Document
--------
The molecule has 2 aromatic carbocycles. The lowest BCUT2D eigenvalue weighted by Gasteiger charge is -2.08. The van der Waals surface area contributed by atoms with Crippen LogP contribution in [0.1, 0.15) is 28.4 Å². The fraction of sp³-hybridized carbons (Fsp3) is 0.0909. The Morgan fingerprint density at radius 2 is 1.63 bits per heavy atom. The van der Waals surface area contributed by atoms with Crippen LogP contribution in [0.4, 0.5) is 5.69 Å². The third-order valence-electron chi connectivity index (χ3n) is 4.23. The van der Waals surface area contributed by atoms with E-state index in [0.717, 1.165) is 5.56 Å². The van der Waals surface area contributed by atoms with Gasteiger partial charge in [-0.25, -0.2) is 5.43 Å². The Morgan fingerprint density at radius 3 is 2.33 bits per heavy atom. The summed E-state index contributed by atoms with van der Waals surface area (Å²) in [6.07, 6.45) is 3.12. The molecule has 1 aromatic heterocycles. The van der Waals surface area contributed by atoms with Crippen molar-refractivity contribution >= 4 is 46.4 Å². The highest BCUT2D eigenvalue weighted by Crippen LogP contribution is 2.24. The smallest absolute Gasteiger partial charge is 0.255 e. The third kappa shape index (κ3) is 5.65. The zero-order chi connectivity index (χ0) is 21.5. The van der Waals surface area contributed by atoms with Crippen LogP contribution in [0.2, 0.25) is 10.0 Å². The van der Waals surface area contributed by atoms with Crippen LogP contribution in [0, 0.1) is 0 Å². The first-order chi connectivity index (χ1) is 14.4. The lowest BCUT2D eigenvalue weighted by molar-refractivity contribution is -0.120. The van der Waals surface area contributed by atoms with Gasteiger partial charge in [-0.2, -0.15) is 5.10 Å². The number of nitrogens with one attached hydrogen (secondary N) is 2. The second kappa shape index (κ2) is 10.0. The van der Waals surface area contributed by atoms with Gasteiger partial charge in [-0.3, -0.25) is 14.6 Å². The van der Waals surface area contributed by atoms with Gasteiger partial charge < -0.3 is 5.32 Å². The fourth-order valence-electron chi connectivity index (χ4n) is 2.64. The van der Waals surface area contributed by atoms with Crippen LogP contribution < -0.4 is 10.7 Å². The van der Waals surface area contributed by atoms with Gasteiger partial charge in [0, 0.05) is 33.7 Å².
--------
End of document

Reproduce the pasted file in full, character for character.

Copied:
The molecule has 2 aromatic carbocycles. The lowest BCUT2D eigenvalue weighted by Gasteiger charge is -2.08. The van der Waals surface area contributed by atoms with Crippen LogP contribution in [0.1, 0.15) is 28.4 Å². The fraction of sp³-hybridized carbons (Fsp3) is 0.0909. The Morgan fingerprint density at radius 2 is 1.63 bits per heavy atom. The van der Waals surface area contributed by atoms with Crippen LogP contribution in [0.4, 0.5) is 5.69 Å². The third-order valence-electron chi connectivity index (χ3n) is 4.23. The van der Waals surface area contributed by atoms with E-state index in [0.717, 1.165) is 5.56 Å². The van der Waals surface area contributed by atoms with Gasteiger partial charge in [-0.25, -0.2) is 5.43 Å². The Morgan fingerprint density at radius 3 is 2.33 bits per heavy atom. The summed E-state index contributed by atoms with van der Waals surface area (Å²) in [6.07, 6.45) is 3.12. The molecule has 1 aromatic heterocycles. The van der Waals surface area contributed by atoms with Crippen molar-refractivity contribution >= 4 is 46.4 Å². The highest BCUT2D eigenvalue weighted by Crippen LogP contribution is 2.24. The smallest absolute Gasteiger partial charge is 0.255 e. The third kappa shape index (κ3) is 5.65. The zero-order chi connectivity index (χ0) is 21.5. The van der Waals surface area contributed by atoms with Crippen LogP contribution in [0.2, 0.25) is 10.0 Å². The van der Waals surface area contributed by atoms with Crippen LogP contribution in [0, 0.1) is 0 Å². The first-order chi connectivity index (χ1) is 14.4. The lowest BCUT2D eigenvalue weighted by molar-refractivity contribution is -0.120. The van der Waals surface area contributed by atoms with Gasteiger partial charge in [-0.2, -0.15) is 5.10 Å². The number of nitrogens with one attached hydrogen (secondary N) is 2. The second kappa shape index (κ2) is 10.0. The van der Waals surface area contributed by atoms with Gasteiger partial charge in [-0.3, -0.25) is 14.6 Å². The van der Waals surface area contributed by atoms with Gasteiger partial charge < -0.3 is 5.32 Å². The fourth-order valence-electron chi connectivity index (χ4n) is 2.64. The van der Waals surface area contributed by atoms with Crippen LogP contribution < -0.4 is 10.7 Å². The van der Waals surface area contributed by atoms with Gasteiger partial charge in [0, 0.05) is 33.7 Å².